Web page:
The arrival of phones and tablets as gaming's new wild frontier has thrown up plenty of debate about the difference between iteration and imitation, but if you want a neat case study of how inspiration can make a game better, take a look at free-running platformer Vector.
From the silhouetted character to the way he leaps and scrambles across rooftops, it's undeniably a game following in the footsteps of Canabalt. Yet for all its similarities, Vector is its own game and builds on Adam Saltsman's template with confidence.
Following a stark yet stylish opening in which we see our nameless hero break away from the corporate, Orwellian drudgery of his futuristic workplace, attracting the attention of fascistic pursuers in the process, we're plunged into a beautifully realised and animated world.
Our input is reduced to simply using the touch-screen to tell him when to jump, when to roll and when to sprint with simple up, down and right swipes of the finger. What matters is the timing, as there's a ruthless guard on your tail and if he catches you, you're electrocuted.
Right from the start, however, it's a tactile pleasure to be chased. There's a natural fluid flow to the movement, and the attention to detail is a delight. Jump too early and your avatar scrambles to find his footing on the other side. Jump too late and what could have been a graceful leap over an inconsiderately placed vent becomes a clumsy tumble that hands your pursuer vital inches of ground. Touch-screen control means you feel every move at a more visceral level. Frantically swishing horizontally to get enough speed before swiping up for a breathtaking leap into the unknown is far more immersive than if you'd simply pressed a button.
Here, the style is the substance. You could make the exact same game with a less flamboyant look and the gameplay wouldn't have to change at all. But then you wouldn't get that cinematic thrill of hurling yourself into space, crashing through a window or somersaulting off a water tower. Witness the way a slight difference in launch trajectory changes the kind of acrobatics you pull off, or the way the man chasing you slumps and wheezes if you make it to the safety of the level's end. There's humanity in every movement, which sells the primal urgency of the otherwise barren chase narrative.
There's structure here, too. Unlike Canabalt, this isn't an endless runner made up of random obstacles. You're scampering through strictly defined levels, sometimes with multiple routes, trying to earn the full three-star rating by finding bonus icons and hitting specific stunt points.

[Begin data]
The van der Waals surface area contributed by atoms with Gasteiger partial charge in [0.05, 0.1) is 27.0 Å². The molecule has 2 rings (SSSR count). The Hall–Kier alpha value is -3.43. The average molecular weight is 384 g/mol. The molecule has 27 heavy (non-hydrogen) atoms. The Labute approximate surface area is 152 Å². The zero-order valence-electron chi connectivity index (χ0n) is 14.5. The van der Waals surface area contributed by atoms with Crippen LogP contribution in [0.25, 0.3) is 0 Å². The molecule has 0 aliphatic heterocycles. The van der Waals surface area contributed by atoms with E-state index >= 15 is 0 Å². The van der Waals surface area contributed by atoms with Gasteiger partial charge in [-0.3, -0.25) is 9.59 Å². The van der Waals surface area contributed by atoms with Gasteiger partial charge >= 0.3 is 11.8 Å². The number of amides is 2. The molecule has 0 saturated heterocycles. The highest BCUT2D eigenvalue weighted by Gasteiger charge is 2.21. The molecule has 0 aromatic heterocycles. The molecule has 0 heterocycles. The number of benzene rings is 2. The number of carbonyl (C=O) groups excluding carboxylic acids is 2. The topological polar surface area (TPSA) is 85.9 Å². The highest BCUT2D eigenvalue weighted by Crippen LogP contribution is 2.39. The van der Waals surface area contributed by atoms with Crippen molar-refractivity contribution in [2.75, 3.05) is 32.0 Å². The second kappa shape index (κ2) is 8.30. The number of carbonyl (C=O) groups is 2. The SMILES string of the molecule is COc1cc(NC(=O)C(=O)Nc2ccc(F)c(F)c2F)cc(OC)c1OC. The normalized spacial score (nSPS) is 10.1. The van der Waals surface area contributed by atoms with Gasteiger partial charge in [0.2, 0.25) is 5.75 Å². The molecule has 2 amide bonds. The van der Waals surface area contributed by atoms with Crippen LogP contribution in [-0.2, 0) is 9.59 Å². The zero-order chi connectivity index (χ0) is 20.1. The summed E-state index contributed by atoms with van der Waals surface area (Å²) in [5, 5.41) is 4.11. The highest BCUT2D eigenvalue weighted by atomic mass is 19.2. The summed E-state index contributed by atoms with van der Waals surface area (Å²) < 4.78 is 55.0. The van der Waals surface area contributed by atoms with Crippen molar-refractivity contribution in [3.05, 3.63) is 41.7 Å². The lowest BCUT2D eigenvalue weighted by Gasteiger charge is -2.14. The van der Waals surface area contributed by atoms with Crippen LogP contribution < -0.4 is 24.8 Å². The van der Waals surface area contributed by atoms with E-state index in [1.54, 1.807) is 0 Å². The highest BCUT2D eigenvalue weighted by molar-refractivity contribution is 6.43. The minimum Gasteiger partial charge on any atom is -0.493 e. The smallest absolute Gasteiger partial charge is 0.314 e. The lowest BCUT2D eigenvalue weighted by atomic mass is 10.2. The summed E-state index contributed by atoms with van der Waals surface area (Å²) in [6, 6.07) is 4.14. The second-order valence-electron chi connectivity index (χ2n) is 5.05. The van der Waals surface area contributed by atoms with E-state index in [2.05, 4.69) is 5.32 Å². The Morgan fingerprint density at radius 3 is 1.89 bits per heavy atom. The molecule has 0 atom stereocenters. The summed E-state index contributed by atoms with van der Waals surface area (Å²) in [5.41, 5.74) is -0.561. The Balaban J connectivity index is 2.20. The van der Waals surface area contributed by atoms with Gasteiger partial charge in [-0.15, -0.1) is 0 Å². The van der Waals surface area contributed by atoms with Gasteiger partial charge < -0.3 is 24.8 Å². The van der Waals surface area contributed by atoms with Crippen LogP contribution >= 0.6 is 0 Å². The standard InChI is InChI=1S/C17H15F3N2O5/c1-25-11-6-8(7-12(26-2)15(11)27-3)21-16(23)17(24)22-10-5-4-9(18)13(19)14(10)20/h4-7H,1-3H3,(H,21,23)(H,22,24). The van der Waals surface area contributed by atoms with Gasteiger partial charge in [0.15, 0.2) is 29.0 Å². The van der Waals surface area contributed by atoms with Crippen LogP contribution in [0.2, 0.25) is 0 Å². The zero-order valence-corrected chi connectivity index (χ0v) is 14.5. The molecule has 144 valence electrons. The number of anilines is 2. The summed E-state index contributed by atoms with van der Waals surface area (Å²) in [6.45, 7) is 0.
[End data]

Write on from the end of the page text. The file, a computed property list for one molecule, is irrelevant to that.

You're also earning credits, which are used to unlock more advanced parkour moves. You don't technically need them all, but without them you won't be getting all the points from each level, reducing your star total and making it harder to access later stages. Mostly, you'll want to save up for these moves because - like so much in Vector - they look really cool.
It's here that micro-transactions slink into view, but they've been kept carefully separated from the gameplay. You can get 5000 credits for 69p all the way up to 85,000 for £14.99, but all these allow you to do is unlock all the moves. It's still up to your skill and timing to put them to good use. You won't be progressing in this game unless you're actually good at it, no matter how much money you throw at its store front.
And progression is far from easy. Moving from the opening Downtown stage to the Construction Yard that follows requires 25 stars, which means getting two- and three-star ratings on most of the Downtown sections. That's harder than it sounds, thanks to increasingly tricky layouts and well hidden bonuses that offer little room for error. Frustration can definitely seep in, even as those white-knuckle replays remain fun thanks to the game's tactile aplomb.
It's here that Vector's graceful poise crunches somewhat jarringly into the concrete edifice of traditional game design. Having fixed levels means that you can perfect your run and really get some muscle memory going. At the same time, when you hit a wall (metaphorically rather than literally) you'll find yourself crying out for a less restrictive mode where you can simply enjoy the pleasures of running, jumping and rolling without the pressure of being captured, missing a bonus or earning those last few stars needed to move on.
That's not enough to do much more than scrape the knees of an otherwise effortlessly entertaining game, though. Vector is a joy to behold on the iPhone, but an absolute dream on a Retina-screened iPad. A rare example of a game where the pleasures of the gameplay are intrinsically tied to the way it looks, Vector is the sort of game you'll keep to hand as much to impress others as to amuse yourself.